Well, if you don’t count the little fuzzy half mirror hanging in the verandah meant to be shared by 4 bedrooms. I seriously don’t know the logic behind this very obvious absence of what one would consider a very necessary item in each bathroom. And somehow it seems that this oversight is by intent.
Of course not being used to functioning without a mirror, I initially found it hard to even brush my teeth. I almost felt that I might not be able to even brush my teeth. And when I wash my face, I look up and check myself to see what changes the night has wrought, and looking up and facing a blank wall is a bit of a shocker. Not seeing your face is one thing, but, since there is no mirror, there is no make-up! Not that this place has any need for make-up, but sometimes you spruce up just because you don’t want to look like a cross eyed panda all day.
Personally I feel that there is a deeper conspiracy to this lack of shiny objects stuck on walls. I think the idea is for you to leave your ego, your identity, and your connection to your physical looks out of this place. If you think about it, to a very large degree our appearance has a lot to do with who we are, how we feel about ourselves, and how the world perceives us. So it would make sense then, that if you cannot see your physical self anymore, then you are by default not dealing with the baggage that you carry around your appearance. Sounds about right to me.
Now that we have opened this Pandora’s box, lets just take a look inside. No one in this world, no magazine covers, no society, and no peers can dictate how you feel about yourself. That feeling has to come from somewhere deep within you, and it has to start young. As a mother to two teenagers, I know how impossible it is to cultivate a feeling of ‘I am awesome, and f * * k the world’ in these young kids. There is just too much pressure on them to have a perfect body, have glorious hair, be vivacious, be successful etc. etc. To top it all, their brain lacks the cognitive ability to detach themselves from their experiences. So if someone has commented negatively on any aspect of their appearance or life – it becomes a reality. And you can reassure and explain till you are blue in the face, but no, the friend (?) said it so it is irrevocably final.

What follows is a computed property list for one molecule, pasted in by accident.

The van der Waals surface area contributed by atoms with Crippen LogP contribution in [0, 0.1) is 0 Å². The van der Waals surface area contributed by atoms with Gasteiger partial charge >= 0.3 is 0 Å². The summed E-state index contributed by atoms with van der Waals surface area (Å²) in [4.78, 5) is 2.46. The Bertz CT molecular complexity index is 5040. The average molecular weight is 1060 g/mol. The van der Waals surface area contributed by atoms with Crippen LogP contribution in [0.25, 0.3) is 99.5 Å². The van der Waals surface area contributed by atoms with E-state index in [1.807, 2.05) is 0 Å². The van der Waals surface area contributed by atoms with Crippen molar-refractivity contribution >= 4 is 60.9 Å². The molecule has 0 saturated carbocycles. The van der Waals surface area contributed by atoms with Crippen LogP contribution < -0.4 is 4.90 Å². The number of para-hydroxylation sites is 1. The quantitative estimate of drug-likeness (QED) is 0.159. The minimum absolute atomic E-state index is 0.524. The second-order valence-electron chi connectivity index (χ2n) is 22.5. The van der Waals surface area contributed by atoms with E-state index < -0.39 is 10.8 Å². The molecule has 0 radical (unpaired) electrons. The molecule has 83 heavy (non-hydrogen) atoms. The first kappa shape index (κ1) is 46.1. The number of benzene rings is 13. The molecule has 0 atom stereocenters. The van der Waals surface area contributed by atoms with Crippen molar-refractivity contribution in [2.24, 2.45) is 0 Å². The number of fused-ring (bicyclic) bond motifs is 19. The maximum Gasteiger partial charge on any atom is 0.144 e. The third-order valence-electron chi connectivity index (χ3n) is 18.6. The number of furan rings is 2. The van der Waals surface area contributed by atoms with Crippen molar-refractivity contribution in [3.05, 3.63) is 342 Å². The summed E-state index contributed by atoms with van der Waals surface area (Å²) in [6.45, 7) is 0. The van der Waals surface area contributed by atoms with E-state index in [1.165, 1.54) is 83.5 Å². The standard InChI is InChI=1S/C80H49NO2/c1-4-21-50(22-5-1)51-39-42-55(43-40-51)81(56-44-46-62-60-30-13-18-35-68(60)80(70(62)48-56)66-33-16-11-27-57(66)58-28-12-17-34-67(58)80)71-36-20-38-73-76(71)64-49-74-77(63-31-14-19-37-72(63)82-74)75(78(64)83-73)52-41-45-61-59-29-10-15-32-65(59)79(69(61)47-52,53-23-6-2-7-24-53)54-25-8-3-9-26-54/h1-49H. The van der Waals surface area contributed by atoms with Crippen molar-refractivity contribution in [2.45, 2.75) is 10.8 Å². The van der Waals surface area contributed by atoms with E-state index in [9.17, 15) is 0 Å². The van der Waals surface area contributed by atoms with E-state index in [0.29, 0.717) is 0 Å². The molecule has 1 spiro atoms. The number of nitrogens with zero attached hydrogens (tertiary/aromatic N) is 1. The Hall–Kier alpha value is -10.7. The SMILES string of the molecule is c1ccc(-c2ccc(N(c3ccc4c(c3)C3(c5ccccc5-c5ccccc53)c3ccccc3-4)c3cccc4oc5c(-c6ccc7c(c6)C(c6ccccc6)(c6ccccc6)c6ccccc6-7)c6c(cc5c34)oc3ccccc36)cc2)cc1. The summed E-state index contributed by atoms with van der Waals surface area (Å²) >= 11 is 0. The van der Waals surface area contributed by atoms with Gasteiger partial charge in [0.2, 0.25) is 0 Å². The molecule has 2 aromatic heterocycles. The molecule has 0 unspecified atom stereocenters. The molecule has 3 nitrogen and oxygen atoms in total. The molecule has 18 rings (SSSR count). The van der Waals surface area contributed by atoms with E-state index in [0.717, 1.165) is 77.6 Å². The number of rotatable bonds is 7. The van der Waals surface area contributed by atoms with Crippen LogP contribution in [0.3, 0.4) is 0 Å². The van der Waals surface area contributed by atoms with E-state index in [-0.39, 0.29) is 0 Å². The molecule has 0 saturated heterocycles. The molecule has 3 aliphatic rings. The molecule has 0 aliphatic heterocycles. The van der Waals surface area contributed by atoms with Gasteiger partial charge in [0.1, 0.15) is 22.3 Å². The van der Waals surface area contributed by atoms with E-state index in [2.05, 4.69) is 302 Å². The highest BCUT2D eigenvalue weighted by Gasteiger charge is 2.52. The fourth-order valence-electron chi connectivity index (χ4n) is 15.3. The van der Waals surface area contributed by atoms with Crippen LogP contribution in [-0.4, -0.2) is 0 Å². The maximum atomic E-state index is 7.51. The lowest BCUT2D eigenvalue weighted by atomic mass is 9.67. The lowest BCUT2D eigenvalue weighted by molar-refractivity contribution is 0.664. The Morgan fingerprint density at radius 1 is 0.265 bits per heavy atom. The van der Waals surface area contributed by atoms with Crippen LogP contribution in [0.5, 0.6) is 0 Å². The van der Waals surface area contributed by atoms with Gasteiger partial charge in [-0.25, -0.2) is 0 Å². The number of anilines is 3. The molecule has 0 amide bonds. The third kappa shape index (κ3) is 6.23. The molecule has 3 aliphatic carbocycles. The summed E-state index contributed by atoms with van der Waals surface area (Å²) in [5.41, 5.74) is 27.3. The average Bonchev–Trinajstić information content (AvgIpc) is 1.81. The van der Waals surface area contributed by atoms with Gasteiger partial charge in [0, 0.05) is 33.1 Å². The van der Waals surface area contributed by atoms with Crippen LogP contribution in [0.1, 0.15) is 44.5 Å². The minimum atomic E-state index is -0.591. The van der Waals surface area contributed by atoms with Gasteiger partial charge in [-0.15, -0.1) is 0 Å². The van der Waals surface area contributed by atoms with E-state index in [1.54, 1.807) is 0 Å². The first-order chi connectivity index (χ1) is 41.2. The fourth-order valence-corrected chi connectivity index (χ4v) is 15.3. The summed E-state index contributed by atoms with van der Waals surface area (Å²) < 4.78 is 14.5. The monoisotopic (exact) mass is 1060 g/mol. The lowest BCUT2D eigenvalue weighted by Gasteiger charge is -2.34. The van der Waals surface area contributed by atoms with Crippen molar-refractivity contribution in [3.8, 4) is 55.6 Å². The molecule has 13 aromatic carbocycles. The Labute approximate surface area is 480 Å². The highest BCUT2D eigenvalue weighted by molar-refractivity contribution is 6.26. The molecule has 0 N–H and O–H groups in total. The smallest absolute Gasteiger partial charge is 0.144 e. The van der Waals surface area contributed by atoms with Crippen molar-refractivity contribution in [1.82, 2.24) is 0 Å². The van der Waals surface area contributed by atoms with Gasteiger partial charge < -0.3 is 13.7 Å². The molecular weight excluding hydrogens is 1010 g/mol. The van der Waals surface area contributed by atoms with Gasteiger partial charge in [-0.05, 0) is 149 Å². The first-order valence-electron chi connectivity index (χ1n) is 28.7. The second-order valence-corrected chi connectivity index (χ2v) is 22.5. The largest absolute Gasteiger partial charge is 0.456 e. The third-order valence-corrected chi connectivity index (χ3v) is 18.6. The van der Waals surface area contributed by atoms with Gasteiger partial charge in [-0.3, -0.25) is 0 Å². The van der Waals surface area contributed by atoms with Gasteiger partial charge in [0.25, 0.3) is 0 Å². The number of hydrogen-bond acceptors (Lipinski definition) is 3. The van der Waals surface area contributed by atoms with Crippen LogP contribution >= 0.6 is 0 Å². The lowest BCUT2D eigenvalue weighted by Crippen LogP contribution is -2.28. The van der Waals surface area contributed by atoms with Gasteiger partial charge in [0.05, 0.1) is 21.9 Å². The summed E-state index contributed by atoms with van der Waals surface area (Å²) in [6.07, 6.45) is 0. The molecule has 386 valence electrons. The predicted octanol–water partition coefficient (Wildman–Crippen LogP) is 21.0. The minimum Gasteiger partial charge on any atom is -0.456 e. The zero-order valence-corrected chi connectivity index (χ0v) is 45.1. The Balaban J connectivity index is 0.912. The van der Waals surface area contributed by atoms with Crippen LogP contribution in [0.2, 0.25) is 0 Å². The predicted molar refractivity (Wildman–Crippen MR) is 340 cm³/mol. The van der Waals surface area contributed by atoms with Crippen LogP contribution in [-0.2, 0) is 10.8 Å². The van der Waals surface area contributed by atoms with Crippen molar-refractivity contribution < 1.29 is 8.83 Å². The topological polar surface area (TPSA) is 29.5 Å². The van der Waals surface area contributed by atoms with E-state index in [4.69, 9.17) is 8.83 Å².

My teenage daughter asked me a very interesting question a while ago, she said “Mom, how come wrinkles are not a sign of beauty, who decided that?” I don’t have an answer for that.
This new phenomena of ‘anti-ageing’ has taken over our lives completely. How is it possible not to age? Unless someone has come up with a time machine which can take us back in time, there is no bloody way that any anti-ageing lotion or potion can hide away the signs of life lived. Every wrinkle is a badge of honor, every laugh line is a laugh enjoyed, and every ounce of weight on your body is life telling you that its time to get grounded and be at peace with yourself.
My personal philosophy around this concept of aging is, that I want to be healthy as I age. I don’t mind the age part at all, as long as I am energetic, independent and not worrying about failing health. I actually would feel blessed if I passed on at whatever age, on my yoga mat – the final Shav Asana. That would be a life well lived, indeed. For me anyway. And for others, I don’t know. Each one of us has to figure out what crossing 40, and then 50 means to us. Every chapter of our life brings us to a crossroads, and from there, it is completely our own choice to keep back-peddling or to move forward with grace and dignity. Hopefully the journey to wherever we choose is fun.
Coming back to where we started, the physical lack of mirrors is wonderful (temporarily at least), because it has allowed me to completely shift focus from the external appearance to the inner divine. I marvel that we are here, and that we are going through this really hard sojourn. It is for sure a life altering experience for the better, definitely for the better, as it opens up facets we did not know existed.